Schumer making last-ditch bid to pass reconciliation bill this summer
Senate Majority Leader Charles Schumer (D-N.Y.) is making a last-ditch effort to pass a budget reconciliation bill during the July and early August work period.
Schumer and centrist Sen. Joe Manchin (D-W.Va.) have made progress on proposals to lower the cost of prescription drugs, extend Medicare’s solvency and raise taxes on some high-income earners.
Manchin and Schumer have worked out a proposal to impose a 3.8 percent tax on individuals earning more than $400,000 and couples earning more than $500,000 from pass-through businesses and will give the legislative language to the Senate parliamentarian to review.
The $203 billion raised would extend the solvency of Medicare’s hospital fund from 2028 to 2031.
But several major issues remain unresolved.
Sam Runyon, a spokesperson for Manchin, said her boss is glad that Democrats have agreed on a prescription drug proposal that they could pass with a simple-majority vote under special budget rules.
“Sen. Manchin has long advocated for proposals that would lower prescription drug costs for seniors and his support for this proposal has never been in question. He’s glad that all 50 Democrats agree,” she said.
But the Manchin aide waved off speculation that Schumer and Manchin are close to a deal on a broader reconciliation package that would include bold proposals to tackle global warming, a top priority of Sen. Sheldon Whitehouse (D-R.I.) and other Senate Democrats.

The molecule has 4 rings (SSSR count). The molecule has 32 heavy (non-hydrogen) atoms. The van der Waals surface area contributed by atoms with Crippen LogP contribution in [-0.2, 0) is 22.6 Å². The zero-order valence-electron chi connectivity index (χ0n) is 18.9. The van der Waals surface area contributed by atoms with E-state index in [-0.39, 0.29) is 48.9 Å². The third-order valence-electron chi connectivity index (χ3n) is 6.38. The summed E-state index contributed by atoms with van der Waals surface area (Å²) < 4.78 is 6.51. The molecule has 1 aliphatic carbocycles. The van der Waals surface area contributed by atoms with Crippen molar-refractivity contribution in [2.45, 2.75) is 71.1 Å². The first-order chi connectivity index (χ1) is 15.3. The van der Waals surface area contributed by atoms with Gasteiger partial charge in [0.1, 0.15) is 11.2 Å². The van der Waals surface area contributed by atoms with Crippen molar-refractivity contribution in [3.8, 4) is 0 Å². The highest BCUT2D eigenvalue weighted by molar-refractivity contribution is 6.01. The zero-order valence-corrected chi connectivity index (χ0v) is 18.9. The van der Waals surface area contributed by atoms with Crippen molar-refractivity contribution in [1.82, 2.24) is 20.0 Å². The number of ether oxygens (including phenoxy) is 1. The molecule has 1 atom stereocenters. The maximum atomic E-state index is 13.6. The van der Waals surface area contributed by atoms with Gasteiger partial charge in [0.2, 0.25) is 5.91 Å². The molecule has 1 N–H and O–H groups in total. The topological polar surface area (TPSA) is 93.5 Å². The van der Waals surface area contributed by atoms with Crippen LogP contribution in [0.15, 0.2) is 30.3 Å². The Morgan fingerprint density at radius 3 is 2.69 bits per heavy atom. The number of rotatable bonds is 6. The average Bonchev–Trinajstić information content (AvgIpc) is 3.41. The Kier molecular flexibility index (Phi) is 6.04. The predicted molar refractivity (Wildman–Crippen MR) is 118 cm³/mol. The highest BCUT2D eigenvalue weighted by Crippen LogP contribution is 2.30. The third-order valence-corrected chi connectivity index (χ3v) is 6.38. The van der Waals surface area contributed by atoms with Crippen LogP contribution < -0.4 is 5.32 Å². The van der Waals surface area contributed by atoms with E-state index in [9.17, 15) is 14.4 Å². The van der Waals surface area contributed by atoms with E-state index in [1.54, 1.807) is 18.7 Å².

“Suggestions that a reconciliation deal is close are false. Senator Manchin still has serious unresolved concerns and there is a lot of work to be done before it’s conceivable that a deal can be reached he can sign onto,” she said.
That means a budget reconciliation package isn’t likely to reach the Senate floor before that fourth week of the upcoming monthlong work period and Schumer may even keep his colleagues in town for the first week of the August recess, which is supposed to begin Aug. 6.
Schumer wants to get an agreement as soon as possible but has been careful not to lay out a precise timeline for getting it passed.
The budget reconciliation instructions will expire at the end of the fiscal year on Sept. 30, which is the drop-dead deadline.
“It looks like it’s a much more serious set of conversations than two weeks ago or two months ago. That’s really encouraging but until the bill is on the floor, it would be risky to put any odds on it,” said Josh Freed, senior vice president for the climate and energy program at Third Way, a centrist Democratic think tank.
One big question is whether Schumer and Manchin can agree to a package of provisions to fight climate change, including clean energy manufacturing tax credits, a fee on methane emissions and a fee on carbon-intensive imports, such as steel.
Manchin has a proposal with Sen. Debbie Stabenow (D-Mich.) to incentivize the manufacturing of new energy technologies with investments in rural communities, and some Democratic senators feel confident the West Virginia senator will agree to a package of clean energy tax breaks.
Manchin and Senate Environment and Public Works Committee Chairman Tom Carper (D-Del.) have worked on compromise legislation to impose a fee on methane emissions, and Carper has said he thinks Manchin will vote for it.